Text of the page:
We were driving back from my daughter’s soccer game in Wake Forest and I remarked to Kelly how I just don’t like to drive anymore.
“You know those kids who are avoiding buying cars? “I said. “I know how they feel.”
Kelly apparently doesn’t read my blog (see how influential I am?) so I had to bring her up to speed about the Millennials’ trend of waiting a few years or more to get their first drivers licenses (and I’m not talking about DMV being that slow).
I don’t know how anyone working at minimum wage can afford to buy a tank of gas. I really don’t. I’ve also read some opinion pieces that say that gas is bound to get sharply more expensive in the not-so-distant future.
One of the great equalizers in American society has been the near-universal availability of affordable transportation (thank you, Henry Ford). For most of the 20th century in America, nearly anyone could afford to drive wherever they wanted to.
We Americans love our automobiles and we cherish the freedom to travel. It’s part of who we are. We’d better come up with Plan B soon, though, because our good times behind the wheel are coming to an abrupt end. We’re quickly reaching the point where oil supply cannot keep up with surging demand. Prices will skyrocket and this will drive many drivers right off the road.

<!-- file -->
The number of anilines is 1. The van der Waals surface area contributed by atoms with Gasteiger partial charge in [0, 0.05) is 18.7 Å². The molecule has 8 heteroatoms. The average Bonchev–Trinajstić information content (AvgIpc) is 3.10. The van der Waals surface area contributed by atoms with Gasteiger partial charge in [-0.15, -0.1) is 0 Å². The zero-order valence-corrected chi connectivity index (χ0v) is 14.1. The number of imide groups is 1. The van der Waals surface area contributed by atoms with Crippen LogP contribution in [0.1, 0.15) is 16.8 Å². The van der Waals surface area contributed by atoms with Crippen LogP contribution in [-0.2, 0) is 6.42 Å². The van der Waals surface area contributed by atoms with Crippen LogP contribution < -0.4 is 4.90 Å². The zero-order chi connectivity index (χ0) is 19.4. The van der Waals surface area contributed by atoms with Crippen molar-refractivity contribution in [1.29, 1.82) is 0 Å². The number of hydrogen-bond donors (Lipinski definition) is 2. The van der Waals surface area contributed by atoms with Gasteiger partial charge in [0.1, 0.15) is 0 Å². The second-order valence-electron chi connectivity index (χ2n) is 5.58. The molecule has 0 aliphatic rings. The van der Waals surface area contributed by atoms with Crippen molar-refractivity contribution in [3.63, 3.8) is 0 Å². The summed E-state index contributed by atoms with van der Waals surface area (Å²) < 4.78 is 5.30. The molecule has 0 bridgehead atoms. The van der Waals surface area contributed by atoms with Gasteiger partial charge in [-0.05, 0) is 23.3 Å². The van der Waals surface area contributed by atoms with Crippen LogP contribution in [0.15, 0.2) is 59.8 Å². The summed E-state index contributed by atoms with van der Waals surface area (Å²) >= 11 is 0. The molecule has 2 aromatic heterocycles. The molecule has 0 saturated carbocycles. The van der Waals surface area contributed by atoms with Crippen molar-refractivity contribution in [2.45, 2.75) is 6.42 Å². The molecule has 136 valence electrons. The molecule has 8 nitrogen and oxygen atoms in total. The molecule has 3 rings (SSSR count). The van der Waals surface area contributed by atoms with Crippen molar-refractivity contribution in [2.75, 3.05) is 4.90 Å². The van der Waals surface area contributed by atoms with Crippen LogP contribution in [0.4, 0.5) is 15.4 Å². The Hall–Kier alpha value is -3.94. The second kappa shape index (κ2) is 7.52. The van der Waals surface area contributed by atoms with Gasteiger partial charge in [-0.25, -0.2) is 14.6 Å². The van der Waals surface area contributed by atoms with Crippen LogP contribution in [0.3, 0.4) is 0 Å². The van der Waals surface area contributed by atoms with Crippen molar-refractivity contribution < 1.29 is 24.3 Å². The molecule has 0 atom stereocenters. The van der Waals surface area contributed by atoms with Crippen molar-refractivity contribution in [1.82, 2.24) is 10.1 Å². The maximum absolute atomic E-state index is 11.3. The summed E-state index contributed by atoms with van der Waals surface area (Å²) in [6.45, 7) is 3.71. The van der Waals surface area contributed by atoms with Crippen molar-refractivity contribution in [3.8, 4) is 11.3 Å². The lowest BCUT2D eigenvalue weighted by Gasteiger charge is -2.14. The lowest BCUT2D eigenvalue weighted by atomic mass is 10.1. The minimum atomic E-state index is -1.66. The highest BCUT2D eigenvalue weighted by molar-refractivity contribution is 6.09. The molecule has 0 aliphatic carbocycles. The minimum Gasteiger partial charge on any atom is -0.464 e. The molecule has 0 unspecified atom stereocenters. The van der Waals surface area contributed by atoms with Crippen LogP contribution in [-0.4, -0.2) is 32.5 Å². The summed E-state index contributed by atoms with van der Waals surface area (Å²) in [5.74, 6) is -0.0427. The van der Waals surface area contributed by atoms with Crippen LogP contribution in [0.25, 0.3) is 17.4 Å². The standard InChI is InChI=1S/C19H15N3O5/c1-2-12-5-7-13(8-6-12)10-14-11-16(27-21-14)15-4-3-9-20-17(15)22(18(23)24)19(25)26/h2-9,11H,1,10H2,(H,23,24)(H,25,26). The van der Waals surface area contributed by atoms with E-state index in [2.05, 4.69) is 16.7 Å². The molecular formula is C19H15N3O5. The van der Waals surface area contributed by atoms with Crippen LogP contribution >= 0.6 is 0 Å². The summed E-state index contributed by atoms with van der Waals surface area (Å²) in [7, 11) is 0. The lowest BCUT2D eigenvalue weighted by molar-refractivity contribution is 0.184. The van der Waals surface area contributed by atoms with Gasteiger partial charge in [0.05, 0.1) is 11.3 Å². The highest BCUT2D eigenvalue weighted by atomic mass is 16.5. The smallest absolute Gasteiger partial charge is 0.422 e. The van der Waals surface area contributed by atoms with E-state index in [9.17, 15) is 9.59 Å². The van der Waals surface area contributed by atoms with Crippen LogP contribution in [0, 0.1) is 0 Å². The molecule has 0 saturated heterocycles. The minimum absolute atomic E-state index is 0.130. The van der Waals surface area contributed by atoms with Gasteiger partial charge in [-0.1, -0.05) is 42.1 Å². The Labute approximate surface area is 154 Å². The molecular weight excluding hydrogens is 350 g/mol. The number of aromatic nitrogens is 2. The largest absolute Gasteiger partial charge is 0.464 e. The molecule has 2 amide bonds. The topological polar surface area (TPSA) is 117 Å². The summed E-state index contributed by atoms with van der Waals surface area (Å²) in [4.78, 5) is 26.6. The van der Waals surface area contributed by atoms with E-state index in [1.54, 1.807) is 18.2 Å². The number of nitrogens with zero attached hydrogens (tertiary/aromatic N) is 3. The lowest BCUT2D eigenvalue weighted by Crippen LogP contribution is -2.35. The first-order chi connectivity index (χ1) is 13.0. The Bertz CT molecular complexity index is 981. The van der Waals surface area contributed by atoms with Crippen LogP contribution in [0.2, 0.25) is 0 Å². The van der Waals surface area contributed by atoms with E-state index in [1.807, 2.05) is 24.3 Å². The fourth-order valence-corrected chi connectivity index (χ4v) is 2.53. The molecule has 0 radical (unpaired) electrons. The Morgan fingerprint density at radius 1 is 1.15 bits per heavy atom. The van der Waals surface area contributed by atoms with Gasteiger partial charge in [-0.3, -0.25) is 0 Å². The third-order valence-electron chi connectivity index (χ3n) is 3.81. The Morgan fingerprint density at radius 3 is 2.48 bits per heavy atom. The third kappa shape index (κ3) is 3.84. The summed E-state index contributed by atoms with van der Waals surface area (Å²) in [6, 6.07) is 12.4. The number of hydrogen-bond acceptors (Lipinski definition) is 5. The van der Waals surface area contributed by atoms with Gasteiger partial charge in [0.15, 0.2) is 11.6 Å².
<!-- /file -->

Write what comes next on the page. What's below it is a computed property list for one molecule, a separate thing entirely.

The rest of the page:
Sure, there will be oil available. It just won’t be a price that anyone can afford. Most experts say that all the “easy” oil has already been exploited.
And that’s the biggest shift we’ll be seeing: those who can afford to drive and those who can’t. Now that our country has shifted from a manufacturing economy to a service economy, where does that leave us? When the blue collar workers whose hard work keeps this country going each day can no longer get to their jobs, where does that leave us? In a world of hurt, maybe?
Let’s not even get into infrastructure costs. I saw today that state politicians are balking at the cost of building a toll road. A toll road, for crying out loud! Yes, even a road designed to pay for itself is deemed too expensive! In light of this how does anyone expect to come up with the $12 billion needed to keep our crumbling I-95 interstate patched together for the next 40 years?
My post about keeping China down the other day was a lesson for this country. Every day America hitches its wagon to a dying oil-fueled and car-centric economy it puts us at a competitive disadvantage against those countries who have invested in greener, more fuel-efficient transportation infrastructure. Conservatives may poke fun at trains all the want but oil ain’t getting any cheaper. Or more abundant, for that matter. I, for one, don’t want to see America become any less economically competitive than it is today.
America’s good old days of driving everywhere cheaply are in the rear-view mirror. If we’re smart we’ll take the next detour.